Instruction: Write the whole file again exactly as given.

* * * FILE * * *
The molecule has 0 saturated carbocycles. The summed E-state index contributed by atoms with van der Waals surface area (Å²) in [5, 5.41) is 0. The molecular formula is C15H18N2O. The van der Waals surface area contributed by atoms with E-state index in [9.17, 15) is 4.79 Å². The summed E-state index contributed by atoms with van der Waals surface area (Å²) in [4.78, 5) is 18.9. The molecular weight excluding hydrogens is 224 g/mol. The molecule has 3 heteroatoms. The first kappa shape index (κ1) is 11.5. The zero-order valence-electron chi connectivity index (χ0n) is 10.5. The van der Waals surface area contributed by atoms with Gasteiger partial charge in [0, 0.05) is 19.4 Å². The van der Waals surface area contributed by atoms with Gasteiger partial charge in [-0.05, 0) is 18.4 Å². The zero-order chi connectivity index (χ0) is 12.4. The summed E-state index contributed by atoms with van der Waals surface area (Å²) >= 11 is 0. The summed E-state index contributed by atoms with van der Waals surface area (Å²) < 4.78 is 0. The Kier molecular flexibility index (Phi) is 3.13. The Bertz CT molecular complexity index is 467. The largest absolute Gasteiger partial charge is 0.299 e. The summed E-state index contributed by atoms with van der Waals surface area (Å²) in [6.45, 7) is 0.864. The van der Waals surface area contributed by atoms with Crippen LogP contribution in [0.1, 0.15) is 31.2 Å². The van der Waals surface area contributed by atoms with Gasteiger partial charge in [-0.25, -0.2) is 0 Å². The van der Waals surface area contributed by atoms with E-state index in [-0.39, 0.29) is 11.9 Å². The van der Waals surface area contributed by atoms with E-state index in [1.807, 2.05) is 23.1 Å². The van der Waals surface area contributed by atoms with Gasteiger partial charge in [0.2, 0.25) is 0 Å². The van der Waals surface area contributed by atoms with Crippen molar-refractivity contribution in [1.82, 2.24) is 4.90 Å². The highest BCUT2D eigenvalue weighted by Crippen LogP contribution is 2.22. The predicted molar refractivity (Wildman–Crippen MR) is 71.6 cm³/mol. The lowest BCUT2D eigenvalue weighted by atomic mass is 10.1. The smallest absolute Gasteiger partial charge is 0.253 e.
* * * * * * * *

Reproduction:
The molecule has 0 saturated carbocycles. The summed E-state index contributed by atoms with van der Waals surface area (Å²) in [5, 5.41) is 0. The molecular formula is C15H18N2O. The van der Waals surface area contributed by atoms with E-state index in [9.17, 15) is 4.79 Å². The summed E-state index contributed by atoms with van der Waals surface area (Å²) in [4.78, 5) is 18.9. The molecular weight excluding hydrogens is 224 g/mol. The molecule has 3 heteroatoms. The first kappa shape index (κ1) is 11.5. The zero-order valence-electron chi connectivity index (χ0n) is 10.5. The van der Waals surface area contributed by atoms with Gasteiger partial charge in [0, 0.05) is 19.4 Å². The van der Waals surface area contributed by atoms with Gasteiger partial charge in [-0.05, 0) is 18.4 Å². The zero-order chi connectivity index (χ0) is 12.4. The summed E-state index contributed by atoms with van der Waals surface area (Å²) >= 11 is 0. The summed E-state index contributed by atoms with van der Waals surface area (Å²) < 4.78 is 0. The Kier molecular flexibility index (Phi) is 3.13. The Bertz CT molecular complexity index is 467. The largest absolute Gasteiger partial charge is 0.299 e. The summed E-state index contributed by atoms with van der Waals surface area (Å²) in [6.45, 7) is 0.864. The van der Waals surface area contributed by atoms with Crippen LogP contribution in [0.1, 0.15) is 31.2 Å². The van der Waals surface area contributed by atoms with Gasteiger partial charge in [-0.25, -0.2) is 0 Å². The van der Waals surface area contributed by atoms with E-state index in [-0.39, 0.29) is 11.9 Å². The van der Waals surface area contributed by atoms with E-state index in [1.807, 2.05) is 23.1 Å². The van der Waals surface area contributed by atoms with Gasteiger partial charge in [0.2, 0.25) is 0 Å². The van der Waals surface area contributed by atoms with Crippen molar-refractivity contribution in [1.82, 2.24) is 4.90 Å². The highest BCUT2D eigenvalue weighted by Crippen LogP contribution is 2.22. The predicted molar refractivity (Wildman–Crippen MR) is 71.6 cm³/mol. The lowest BCUT2D eigenvalue weighted by atomic mass is 10.1. The smallest absolute Gasteiger partial charge is 0.253 e.